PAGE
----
I’m not surprised that multiple firms are competing to be the swap data repository of choice. This is America after all, so if an opportunity exists (especially one created by government mandate) than several firms will go after it. However, I’m not sure I get the business model for running an SDR. Having control over swaps market data is certainly an asset to whichever firm has it, but as most of this data will be made public I’m not sure how valuable that asset ultimately is.
But while the repositories will certainly bring more visibility to the market, their impact on the earnings of the companies that offer them may be smaller. Kevin McPartland, a principal and director of fixed income research at TABB Group, told SNL it is still unclear how profitable providing reporting services would be. He said ICE could look to build out an analytics business on top of the swap data repository as another function in an end-to-end credit clearing business. Another potential business model could be in compiling data from different reporting organizations. “If we end up with multiple [reporting organizations] per region as could be the case, then it seems there could be a business of consolidating SDR data to get a full picture of the market,” he said.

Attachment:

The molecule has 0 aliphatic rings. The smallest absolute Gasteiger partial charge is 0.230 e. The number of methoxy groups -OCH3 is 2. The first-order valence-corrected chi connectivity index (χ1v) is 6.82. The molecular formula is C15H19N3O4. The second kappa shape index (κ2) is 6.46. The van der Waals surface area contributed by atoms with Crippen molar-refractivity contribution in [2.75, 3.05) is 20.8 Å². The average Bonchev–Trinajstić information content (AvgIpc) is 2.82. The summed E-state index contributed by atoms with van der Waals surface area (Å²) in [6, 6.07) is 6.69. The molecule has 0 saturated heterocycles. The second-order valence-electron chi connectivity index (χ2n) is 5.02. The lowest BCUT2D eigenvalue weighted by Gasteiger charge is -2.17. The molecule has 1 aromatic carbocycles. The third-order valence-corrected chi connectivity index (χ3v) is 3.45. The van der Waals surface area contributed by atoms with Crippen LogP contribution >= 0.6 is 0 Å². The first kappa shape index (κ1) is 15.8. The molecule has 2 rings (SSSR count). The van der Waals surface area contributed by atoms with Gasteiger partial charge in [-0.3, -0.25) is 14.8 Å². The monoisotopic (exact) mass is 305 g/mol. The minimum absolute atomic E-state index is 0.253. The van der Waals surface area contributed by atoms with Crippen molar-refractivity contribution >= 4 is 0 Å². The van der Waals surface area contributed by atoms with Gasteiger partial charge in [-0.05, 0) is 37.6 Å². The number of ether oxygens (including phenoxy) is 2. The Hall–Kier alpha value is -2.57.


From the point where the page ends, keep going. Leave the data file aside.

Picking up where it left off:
Analytics on top of the data are one possibility. The other driver to run an SDR is not about direct revenue, but instead control. ICE probably figures why should I report my data to DTCC when I can just report it to myself?